Cruise lines, perhaps more than any other segment of the shipping market, have eagerly adopted advanced integrated bridge systems to help protect not only passenger, crews and reputations, but also the more than half-billion dollar homes within which they reside.
Royal Cruise Line (RCL) of Piraeus, Greece, has announced its commitment to build two 990-passenger luxury cruise ships to join its present fleet of ships, the Golden Odyssey and the Royal Odyssey. Under the personal supervision of RCL chairman P.
Over the past 30 years, computer-aided ship design and construction has progressed from mainframe computers to PCs, from independent programs to fully integrated programs, and from large shipyards to all sizes of shipyards. More to the point, key
Nichols Brothers Boat Builders, Inc. on Whidbey Island (Freeland), Wash., recently delivered the luxury cruise vessel Executive Explorer, a catamaran designed to carry 49 passengers, to Glacier Bay Yacht Tours, Inc. of Seattle. The 104-foot, four-deck
Bollinger Shipyards has been granted a contract to build two 145.5 ft. (44.3 m) supply/utility vessels for Seacor Marine of Houston, Texas. Construction will commence at Bollinger's Lockport. La. facility in April and May with delivery of the vessels scheduled for November and December 2001.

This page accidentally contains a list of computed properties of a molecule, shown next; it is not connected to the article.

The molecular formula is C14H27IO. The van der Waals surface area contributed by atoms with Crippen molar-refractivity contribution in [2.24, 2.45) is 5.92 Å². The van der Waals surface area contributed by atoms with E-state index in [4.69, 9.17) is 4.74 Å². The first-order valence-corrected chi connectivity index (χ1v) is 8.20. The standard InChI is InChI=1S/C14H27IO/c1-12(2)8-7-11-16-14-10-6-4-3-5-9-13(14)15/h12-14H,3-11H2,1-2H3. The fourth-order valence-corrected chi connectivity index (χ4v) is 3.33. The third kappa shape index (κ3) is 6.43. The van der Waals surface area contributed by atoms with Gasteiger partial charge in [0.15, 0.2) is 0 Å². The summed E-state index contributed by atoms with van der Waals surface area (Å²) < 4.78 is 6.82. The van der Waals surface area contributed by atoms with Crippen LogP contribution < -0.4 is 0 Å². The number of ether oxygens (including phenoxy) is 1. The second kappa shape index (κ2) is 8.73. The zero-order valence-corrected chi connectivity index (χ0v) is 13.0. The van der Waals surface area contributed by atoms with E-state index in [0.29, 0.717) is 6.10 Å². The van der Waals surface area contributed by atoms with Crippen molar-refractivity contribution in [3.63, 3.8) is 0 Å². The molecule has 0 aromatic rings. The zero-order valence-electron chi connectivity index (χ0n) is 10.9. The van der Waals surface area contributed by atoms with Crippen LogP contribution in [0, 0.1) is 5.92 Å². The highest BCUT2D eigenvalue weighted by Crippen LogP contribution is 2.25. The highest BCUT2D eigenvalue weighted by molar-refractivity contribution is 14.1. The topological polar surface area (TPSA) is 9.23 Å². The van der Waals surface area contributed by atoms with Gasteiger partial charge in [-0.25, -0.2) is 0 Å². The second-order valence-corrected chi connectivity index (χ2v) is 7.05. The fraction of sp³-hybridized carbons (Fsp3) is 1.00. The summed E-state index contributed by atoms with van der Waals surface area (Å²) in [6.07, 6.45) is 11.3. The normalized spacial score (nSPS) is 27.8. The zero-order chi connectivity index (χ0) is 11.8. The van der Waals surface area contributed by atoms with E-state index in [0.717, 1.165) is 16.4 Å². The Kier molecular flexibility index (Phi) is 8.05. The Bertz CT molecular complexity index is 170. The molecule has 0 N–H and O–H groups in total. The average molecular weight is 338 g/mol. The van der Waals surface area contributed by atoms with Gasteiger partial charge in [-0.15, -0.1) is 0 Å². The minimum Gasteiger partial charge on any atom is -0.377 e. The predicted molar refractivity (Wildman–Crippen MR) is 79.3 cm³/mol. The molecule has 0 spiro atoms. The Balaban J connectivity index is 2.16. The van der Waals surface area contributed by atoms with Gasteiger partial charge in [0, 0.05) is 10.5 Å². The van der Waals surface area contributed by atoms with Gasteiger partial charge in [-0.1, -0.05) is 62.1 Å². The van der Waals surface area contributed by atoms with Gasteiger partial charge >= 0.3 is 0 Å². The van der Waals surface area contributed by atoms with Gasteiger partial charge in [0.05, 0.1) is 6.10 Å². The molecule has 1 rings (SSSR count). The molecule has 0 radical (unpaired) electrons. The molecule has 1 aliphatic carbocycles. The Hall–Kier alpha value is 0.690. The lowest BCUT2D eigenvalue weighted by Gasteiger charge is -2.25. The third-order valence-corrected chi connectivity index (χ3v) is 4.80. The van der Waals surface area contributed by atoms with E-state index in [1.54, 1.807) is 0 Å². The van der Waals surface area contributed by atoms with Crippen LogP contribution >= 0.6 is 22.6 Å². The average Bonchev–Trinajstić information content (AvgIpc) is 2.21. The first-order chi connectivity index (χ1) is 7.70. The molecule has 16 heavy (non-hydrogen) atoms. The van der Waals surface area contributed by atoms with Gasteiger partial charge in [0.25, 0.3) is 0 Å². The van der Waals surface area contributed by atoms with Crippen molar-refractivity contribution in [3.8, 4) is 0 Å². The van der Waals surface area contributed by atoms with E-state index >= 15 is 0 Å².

Tracor Applied Sciences, Inc., a subsidairy of Tracor, Inc., has received a $16-million contract from Waterway Communications System, Inc., according to an announcement by Tracor group vice president William C. Moyer. The contract covers construction and installation of a new,
Burmeister & Wain's division for Know-How and Shipbuilding Services, an integrated part of Burmeister & Wain Shipyard in Copenhagen, has concluded contracts with Samsung Shipbuilding Company, Ltd., Korea. These new c o n t r a c t s follow several years
Lester Rosenblatt, chairman of the board, M. Rosenblatt & Son, Inc., the worldwide naval architectural and marine engineering firm headquartered in New York, recently announced the appointment of Douglas J. Yuengling to the position of assistant
Avondale Industries Inc., New Orleans, La., was recently awarded a $319-million contract by the U.S. Navy to construct three T-AO-187 Class fleet oilers. Each of the Henry J. Kaiser Class oilers will have a displacement of 40,700 tons, length of 677-1/2 feet, and beam of 97-1/2 feet.
One of the first important official acts of new U.S. President George W. Bush will be to submit to Congress a budget request for the entire U.S. Government for fiscal year 2002. For Americans with a stake in shipbuilding, a key budgetary concern